All countries have committed to achieve the Sustainable Development Goals by 2030. This includes the commitment to end the AIDS epidemic as a public health threat. Yet with just 11 years to go, it is a mixed picture.
In many countries, great progress continues to expand access to HIV treatment and prevention options that are, in turn, reducing AIDS-related deaths and new HIV infections. But there are still far too many countries where AIDS-related deaths and new infections are not decreasing fast enough, even rising in some cases, even though we know how to stop the virus.
So why are some countries doing so much better than others? The clue is in the title of the United Nations’ UNAIDS new report, “Communities at the center”.
Success is being achieved where policies and programs focus on people, not diseases, and where communities are fully engaged from the outset in designing, shaping and implementing health approaches that respond to the way people actually live their lives. This is how real and lasting change is achieved, reducing the devastating impact of AIDS, and reaching better health outcomes for all.
Adopting the latest research and medical knowledge, strong political leadership and reducing stigma and discrimination are all crucial. But without sustained investment in community responses led by people living with HIV and those most affected, countries will not gain the traction necessary to reach the most vulnerable, which is the only way to end the AIDS epidemic.
Community services play varying roles. They often support fragile public health systems, filling critical gaps; they come from and connect effectively with key populations such as gay men and other men who have sex with men, sex workers, people who use drugs, or transgender people; they provide services that bolster clinic-based care and they extend the reach of health services into the community at large. They also hold decision makers to account.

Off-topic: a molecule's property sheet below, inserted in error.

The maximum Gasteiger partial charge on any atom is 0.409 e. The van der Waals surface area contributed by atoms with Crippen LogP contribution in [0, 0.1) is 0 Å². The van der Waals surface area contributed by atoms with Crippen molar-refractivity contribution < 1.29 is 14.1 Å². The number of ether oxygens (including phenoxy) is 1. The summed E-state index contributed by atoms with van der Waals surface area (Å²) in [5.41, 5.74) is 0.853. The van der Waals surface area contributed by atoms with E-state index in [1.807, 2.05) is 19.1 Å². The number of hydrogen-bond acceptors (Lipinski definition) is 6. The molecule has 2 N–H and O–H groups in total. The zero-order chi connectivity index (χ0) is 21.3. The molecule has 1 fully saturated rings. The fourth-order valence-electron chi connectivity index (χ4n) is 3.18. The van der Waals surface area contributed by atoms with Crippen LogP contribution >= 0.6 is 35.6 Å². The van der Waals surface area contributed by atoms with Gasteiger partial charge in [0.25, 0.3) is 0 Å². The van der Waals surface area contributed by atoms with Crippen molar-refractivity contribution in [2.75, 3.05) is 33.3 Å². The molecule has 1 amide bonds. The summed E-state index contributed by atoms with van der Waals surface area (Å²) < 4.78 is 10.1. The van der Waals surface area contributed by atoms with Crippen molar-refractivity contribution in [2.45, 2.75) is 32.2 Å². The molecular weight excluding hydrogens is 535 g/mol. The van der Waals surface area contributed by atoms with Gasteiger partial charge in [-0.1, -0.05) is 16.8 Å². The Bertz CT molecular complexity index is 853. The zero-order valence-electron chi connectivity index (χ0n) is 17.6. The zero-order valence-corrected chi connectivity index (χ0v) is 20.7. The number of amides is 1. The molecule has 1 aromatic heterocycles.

By signing the 2016 UN Political Declaration on Ending AIDS, countries affirmed the critical role that communities play in advocacy, participation in the coordination of AIDS responses and service delivery. Moreover, they recognized community responses to HIV must be scaled up and committed to at least 30 percent of services being community-led by 2030.
Most countries are nowhere near reaching that commitment and where investment in communities is most lacking, there is often weaker progress being made against HIV and other threats.
All over the world, including in Indonesia, communities are demonstrating time and again that they can, and do, deliver results.
For example, Positive Indonesia Network (JIP) advocates for the strengthening of the national HIV response, provides paralegal trainings for community members, and provides hotline counseling services which refer people to clinics for testing and treatment. Indonesia AIDS Coalition is another community organization that advocates for improved HIV responses, including by advocating for sustainable HIV financing by having allocated budget for HIV programs at regency level.
Our communities are a source of strength with so much untapped potential. Unleashing it is the key to gaining the momentum to make faster progress towards reaching the UNAIDS Fast-Track targets and getting every country on the right path to end AIDS.
The writer is interim executive director of UNAIDS.
Disclaimer: The opinions expressed in this article are those of the author and do not reflect the official stance of The Jakarta Post.